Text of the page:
Windsor hangs on for thrilling 10-9 win

Maria Carrillo's Jake Delfino is stopped by the Windsor defense during the second quarter at Windsor, Friday Sept. 24, 2010. (Kent Porter / The Press Democrat) 2010


WINDSOR — It wasn’t a playoff game but it should have been. Then the Maria Carrillo-Windsor game Friday night would have been given the shelf life it deserved — a forever memory that would keep people yapping about it until they run out of words.

It’s a shame this one was played in September. Too many more games to be played. Too many other games to take its spot. Too bad.

This one deserved to be on the mantle all by itself.

Windsor beat Maria Carrillo, 10-9, only because Puma kicker John Duran missed a 42-yard field goal with no time left on the clock.

“It was left about five feet,” said the Maria Carrillo junior.

“No, man!” said teammate Cody Giles. “It was only this far.”

Giles held his hands two feet apart. “I saw it with my own two eyes!” said the Carrillo running back.

Windsor remained undefeated at 4-0 but it knew that never will a victory ever be closer, be more in doubt, be held in suspense to the very last second. And that a victory is a victory sure but . . .

“If the ball (field goal attempt) is inches to the right,” said Windsor coach Dustin Davis, “they win.”

That’s how juiced people were at the end. The field goal missed by five feet, or was it two feet, or maybe it was two inches? No matter. Just as they deserved to be remembered long past September, Maria Carrillo deserved to get this close.

“We played just good enough to win the game,” Davis said afterward.

Jay Higgins, the Puma coach, could say the same thing. For the most part both teams took part in what was like a wrestling match for the first three quarters. A lot of players on the ground. Not much yardage. A burst here, a stop there. It was 3-3 at the end of the third quarter. Windsor’s Shane Hardisty had the ignominious moment of being wide open in the end zone with seven minutes left in the game and having Christian McAlvain’s 17-yard pass skim off his fingertips.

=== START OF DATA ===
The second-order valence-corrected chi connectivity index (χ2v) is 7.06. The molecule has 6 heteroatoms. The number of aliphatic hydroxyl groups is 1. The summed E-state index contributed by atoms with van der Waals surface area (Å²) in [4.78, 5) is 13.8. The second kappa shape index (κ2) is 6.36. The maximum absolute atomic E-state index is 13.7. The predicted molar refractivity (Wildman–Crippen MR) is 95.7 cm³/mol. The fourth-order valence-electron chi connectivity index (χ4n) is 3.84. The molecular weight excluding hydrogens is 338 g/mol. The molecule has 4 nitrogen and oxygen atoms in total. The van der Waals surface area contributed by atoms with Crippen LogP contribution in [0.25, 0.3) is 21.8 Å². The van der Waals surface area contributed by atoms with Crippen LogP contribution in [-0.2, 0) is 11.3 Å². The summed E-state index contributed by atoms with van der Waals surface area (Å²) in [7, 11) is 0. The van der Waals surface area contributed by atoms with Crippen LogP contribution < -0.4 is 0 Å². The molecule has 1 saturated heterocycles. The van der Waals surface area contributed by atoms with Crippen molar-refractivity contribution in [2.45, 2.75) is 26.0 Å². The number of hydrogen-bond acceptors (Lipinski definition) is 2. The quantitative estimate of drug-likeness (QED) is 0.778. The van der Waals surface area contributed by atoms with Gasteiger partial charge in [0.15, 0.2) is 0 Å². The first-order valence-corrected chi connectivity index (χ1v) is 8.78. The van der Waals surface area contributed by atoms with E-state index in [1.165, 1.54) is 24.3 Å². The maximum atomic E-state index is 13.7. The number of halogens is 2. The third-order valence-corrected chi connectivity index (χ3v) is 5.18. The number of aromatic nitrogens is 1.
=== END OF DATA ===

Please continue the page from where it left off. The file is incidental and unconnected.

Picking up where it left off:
Maria had a 9-3 lead at the end with quarterback Sam Atoe bouncing in from the one-yard line. The point-after attempt, taken after only the Pumas re-shifted from a questionable two-point attempt, was blocked — the kick not elevating more than waist high.

“Coach said someone needed to step up,” said McAlvain of Davis’ speech with 6:37 left. “I felt as the quarterback it was my responsibility to get the job done.”

On that final drive that produced the winning touchdown — McAlvain’s keeper from one-yard out with 1:21 left — the quarterback provided 40 of the 54 yards it took to get there.

Which, of course, as this game played out, was Atoe’s opportunity match his opposite number. Atoe did. Maria went from its 20 to Windsor’s 25 with Atoe running four times for 33 yards and passing once for 21 more. Which set up Durand for the most important field goal of his young life.

“At the last second,” Durand said, “I lifted my head a little. If I don’t lift my head like that, I make the kick.”

I bet it was the longest 42-yard field goal attempt in Maria Carrillo history. The stands, the field, the concessionaires, too, all held their breath. It was the only quiet moment all night.

The two officials on each side of the uprights didn’t signal immediately. There was a pause. It was that close. They signaled wide left and the place went goofy, drooling crazy.

“Hold on for a second,” Davis said after he was approached. “I need to catch my breath.”

See, it was THAT kind of game. Even the adults who were standing still were out of breath.

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